By Sharni Hastings
A Sunshine Coast builder is creating habitats out of rubbish bins to help avoid the extinction of large bird species like the black cockatoo and sooty owl.
Tree hollows have long been essential in the protection of many native species in Australia.
But after years of deforestation, large birds are in need of new homes.
Hinterland Bush Links founder Susie Duncan said it was impossible for these homes to come naturally.
“Trees are often 200 years or older until the big cavities for breeding are actually available in the forest,” she said.
“The problem we have is that most of the forests are about 70 years in age and it’s 120 years before even the smallest of hollows begin to form.
“For much of our wildlife there’s a shortage of hollows, but particularly for those larger mammals.”
In light of this shortage, Sunshine Coast builder Paul Luthje created large nesting boxes out of old wheelie bins for the animals.
While the boxes have only been on trees for a fortnight, Mr Luthje is hopeful they will have a positive impact.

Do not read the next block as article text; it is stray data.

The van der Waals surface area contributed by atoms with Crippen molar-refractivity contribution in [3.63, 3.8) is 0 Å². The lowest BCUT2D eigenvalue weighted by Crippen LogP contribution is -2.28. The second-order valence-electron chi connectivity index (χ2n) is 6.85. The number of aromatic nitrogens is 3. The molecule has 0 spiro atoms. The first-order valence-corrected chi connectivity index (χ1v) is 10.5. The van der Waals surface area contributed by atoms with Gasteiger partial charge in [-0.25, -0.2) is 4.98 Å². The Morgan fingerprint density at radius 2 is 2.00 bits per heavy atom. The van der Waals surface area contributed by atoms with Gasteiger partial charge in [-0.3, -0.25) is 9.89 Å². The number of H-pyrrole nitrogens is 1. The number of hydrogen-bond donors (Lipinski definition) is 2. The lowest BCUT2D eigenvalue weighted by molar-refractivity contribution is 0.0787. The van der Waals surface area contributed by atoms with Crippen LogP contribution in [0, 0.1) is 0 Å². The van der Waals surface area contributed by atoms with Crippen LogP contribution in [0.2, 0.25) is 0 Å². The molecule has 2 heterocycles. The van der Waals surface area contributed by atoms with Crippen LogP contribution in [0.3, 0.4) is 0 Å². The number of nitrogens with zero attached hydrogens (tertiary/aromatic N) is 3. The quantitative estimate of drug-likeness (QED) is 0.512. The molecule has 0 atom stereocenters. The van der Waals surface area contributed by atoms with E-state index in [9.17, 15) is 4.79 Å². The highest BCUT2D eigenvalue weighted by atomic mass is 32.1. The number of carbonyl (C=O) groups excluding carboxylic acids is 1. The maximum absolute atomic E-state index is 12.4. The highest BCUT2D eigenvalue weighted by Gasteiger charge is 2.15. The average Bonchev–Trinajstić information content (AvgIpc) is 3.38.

“They’ve only been up for a couple of weeks, so we haven’t had reports of animals going into them yet,” he said.
“Animals are a bit suspicious in general, but that’s the hope.”
In light of World Environment Day on June 5, Ms Duncan said Sunshine Coast residents should be aiming to make their homes as accessible to native wildlife as possible.
“It doesn’t really matter if you’re on acreage or if you just have a small spot,” she said.
“Anything you do provides stepping stones for wildlife to move through the landscape.”
Main image: A Sunshine Coast wheelie bin initiative aims to save threatened native bird species. Photo: Hinterland Bush Links Facebook